Which bands don't belong in our 80s albums for '80s fans list?
Time to make some tough decisions. As we continue to take your suggestions for our list of 80s albums that every '80s fan should own, one question keeps popping up:
Are there best-selling bands from our decade that -- after 20-some years of perspective -- simply won't belong on our list?
I'm not suggesting you melt your CDs down and use the residue to make toy trucks for children of the unemployed masses of Michigan. And some certainly qualify as guilty pleasures (perhaps guilty enough to win you a Mixa Tap). But a truly great band, they're simply not.
I need your suggestions of who to throw out of our exclusive clique. Be harsh. Channel your inner Steff from Pretty in Pink. ("You're a bitch!"). Here are some that come to mind.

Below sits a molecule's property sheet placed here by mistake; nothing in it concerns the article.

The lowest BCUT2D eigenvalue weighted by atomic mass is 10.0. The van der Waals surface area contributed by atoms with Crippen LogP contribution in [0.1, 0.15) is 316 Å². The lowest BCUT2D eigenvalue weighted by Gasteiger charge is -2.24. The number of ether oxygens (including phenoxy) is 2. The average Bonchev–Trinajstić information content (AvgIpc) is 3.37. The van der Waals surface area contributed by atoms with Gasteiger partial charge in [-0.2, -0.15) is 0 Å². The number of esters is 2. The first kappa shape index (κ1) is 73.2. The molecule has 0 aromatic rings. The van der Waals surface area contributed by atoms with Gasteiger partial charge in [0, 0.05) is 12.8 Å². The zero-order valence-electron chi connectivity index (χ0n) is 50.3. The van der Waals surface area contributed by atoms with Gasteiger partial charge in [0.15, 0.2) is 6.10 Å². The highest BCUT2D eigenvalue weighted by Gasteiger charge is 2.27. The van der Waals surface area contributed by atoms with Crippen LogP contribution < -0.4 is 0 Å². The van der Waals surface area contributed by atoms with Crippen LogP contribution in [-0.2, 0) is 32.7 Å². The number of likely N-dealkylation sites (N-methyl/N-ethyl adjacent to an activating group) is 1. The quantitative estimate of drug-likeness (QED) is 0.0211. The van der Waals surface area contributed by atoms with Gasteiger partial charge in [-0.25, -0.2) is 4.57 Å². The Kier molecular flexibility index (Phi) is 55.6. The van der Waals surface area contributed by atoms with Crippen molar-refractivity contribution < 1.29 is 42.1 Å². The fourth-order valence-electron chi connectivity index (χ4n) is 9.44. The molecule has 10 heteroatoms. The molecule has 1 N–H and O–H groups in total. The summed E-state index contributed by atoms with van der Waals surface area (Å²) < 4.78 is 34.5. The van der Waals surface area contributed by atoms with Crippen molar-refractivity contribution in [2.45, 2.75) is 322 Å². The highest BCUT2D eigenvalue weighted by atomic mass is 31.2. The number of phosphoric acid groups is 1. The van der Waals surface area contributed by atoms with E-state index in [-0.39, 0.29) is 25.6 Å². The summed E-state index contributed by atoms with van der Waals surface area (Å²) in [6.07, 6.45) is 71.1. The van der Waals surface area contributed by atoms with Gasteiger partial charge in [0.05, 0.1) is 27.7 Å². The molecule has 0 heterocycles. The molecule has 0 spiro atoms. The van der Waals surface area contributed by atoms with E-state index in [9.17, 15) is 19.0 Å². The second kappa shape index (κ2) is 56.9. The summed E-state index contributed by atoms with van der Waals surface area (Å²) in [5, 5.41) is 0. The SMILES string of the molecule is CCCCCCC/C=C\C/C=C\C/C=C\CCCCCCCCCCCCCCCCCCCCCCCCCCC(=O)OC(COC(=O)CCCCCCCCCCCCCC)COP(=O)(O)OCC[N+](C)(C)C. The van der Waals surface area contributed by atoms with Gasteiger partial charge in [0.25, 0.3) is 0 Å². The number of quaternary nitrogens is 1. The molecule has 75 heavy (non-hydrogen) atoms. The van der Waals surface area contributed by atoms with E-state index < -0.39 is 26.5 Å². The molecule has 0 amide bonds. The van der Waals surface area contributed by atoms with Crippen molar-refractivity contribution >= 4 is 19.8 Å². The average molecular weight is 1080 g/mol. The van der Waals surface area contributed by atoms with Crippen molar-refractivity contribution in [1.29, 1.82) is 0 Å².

THE HOOTERS: Mandolins are evil. Hitler played a mandolin. So did Gengis Khan. I think there's even a mandolin in Wrath of Khan!
BAD ENGLISH: I love John Waite, Neal Schon, Jonathan Cain, Ricky Phillips and Deen Castronovo. Separately. Or as Journey. And I'll never turn off When I See You Smile, but I'm pretty sure even these guys would bow out of this list.
STARSHIP: A few great tunes, but no great albums in the '80s. Oh, you're thinking maybe Knee Deep in the Hoopla belongs, but it had just two hits. And some people still get violent when they hear We Built This City.
CINDERELLA: They had two triple-platinum albums in the '80s -- Night Songs and Long Cold Winter -- but let's face it, if I give you five years, you probably can't name three songs off each album. (Even if I tell you that there's a title cut on each album.)
CULTURE CLUB: Okay, Colour By Numbers was certified platinum six times over. And maybe it's just the way the band (and Boy George) self-destructed over the years that taints our memories of Culture Club. Or maybe they were irritating all along.
So you tell me: Which bands don't belong on the list of 80s albums that every '80s fan should own?